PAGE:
MOL; molar mass
The mass of matter (weight) is concentrated for the very biggest part in the nucleons (the protons and neutrons).
The electrons weight as good as nothing; you may neglect their mass on the whole.
This also means that the mass of a particle directly depends on the number of nucleons in that particle.
A Hydrogen molecule contains two Hydrogen atoms and one Oxygen atom
This way, a new unit was introduces for mass:
- every Hydrogen atom contains one proton in the nucleus
- every Oxygen atom contains eight protons and eight neutrons in the nucleus
- a water molecule contains 2 + 16 = 18 nucleons (nuclear particles)
the atomic mass unit = the average weight of one nuclear particle
So if a particle contains, for example, hundred nucleons, then the (molecular) mass of this particle will be 100 a.m.u.
One atomic mass unit (a.m.u.) is such an incredible small bit of mass that no balance on earth can really weight it. Balances work with grammes, milligrammes, but not much less than that.
- a water molecule contains 2 + 16 = 18 nucleons
so the mass of one water molecule will be 18 a.m.u.
To have one gram of matter (measurable on a balance thus), you need all toghether 6 x 1023 nucleons.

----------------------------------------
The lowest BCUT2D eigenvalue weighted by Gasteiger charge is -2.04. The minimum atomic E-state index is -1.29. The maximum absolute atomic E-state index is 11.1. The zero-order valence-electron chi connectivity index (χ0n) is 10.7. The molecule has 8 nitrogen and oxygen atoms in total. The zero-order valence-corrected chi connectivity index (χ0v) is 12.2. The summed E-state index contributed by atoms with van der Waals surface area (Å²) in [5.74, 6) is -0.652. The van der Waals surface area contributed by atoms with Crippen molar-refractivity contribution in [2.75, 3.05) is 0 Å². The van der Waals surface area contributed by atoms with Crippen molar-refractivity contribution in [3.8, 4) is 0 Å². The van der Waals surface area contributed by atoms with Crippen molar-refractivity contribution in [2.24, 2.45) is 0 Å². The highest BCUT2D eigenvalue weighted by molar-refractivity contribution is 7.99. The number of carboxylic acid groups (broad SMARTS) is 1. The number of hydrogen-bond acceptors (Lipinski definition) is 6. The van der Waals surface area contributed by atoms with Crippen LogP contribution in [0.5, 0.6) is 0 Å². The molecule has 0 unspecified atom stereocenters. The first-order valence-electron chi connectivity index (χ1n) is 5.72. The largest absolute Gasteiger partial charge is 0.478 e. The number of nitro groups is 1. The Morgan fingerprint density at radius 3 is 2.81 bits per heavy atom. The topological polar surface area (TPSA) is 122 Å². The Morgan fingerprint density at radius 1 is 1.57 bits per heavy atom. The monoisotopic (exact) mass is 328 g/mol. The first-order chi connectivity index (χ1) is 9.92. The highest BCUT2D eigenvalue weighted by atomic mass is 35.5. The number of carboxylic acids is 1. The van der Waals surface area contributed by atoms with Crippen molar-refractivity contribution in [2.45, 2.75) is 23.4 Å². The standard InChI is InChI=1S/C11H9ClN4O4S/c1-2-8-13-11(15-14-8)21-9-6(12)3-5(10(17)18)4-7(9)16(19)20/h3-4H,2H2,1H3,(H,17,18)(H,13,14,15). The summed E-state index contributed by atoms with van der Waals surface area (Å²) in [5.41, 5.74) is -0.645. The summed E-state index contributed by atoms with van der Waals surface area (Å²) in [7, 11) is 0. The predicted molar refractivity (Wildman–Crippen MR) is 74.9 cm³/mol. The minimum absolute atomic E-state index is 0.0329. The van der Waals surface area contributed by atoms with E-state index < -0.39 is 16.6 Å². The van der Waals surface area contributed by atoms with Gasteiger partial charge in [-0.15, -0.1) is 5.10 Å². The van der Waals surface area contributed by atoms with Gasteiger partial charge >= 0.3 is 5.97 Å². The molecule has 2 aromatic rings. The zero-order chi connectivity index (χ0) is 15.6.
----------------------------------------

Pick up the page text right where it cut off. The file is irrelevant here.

This number is also called: the number of Avogadro), but mostly we talk about: 1 MOL
One MOL in chemistry is a unit of numbers, just like a pair (2), or a dozen (12).
So you can have 1 MOL of molecules, 1 MOL of ions, 1 MOL of electrons, 1 MOL of protons, etcetera.
Don't confuse MOL with the mole in biology!
Check the following:
One water molecule has 18 neucleons; so one water molecule weights 18 a.m.u.
1 MOL of water contains 6 x 1023 water molecules;
1 MOL of water contains 6 x 1023 x 18 nucleons;
6 x 1023 nucleons have a mass of 1 gram → 1 MOL of water weights 18 gram.
Molecular mass and molar mass are equal, if you ignore the units.
- the mass of 1 water molecule = 18 a.m.u. = molecular mass (micro level)
- the mass of 1 MOL of water molecules = 18 grams = molar mass (macro level)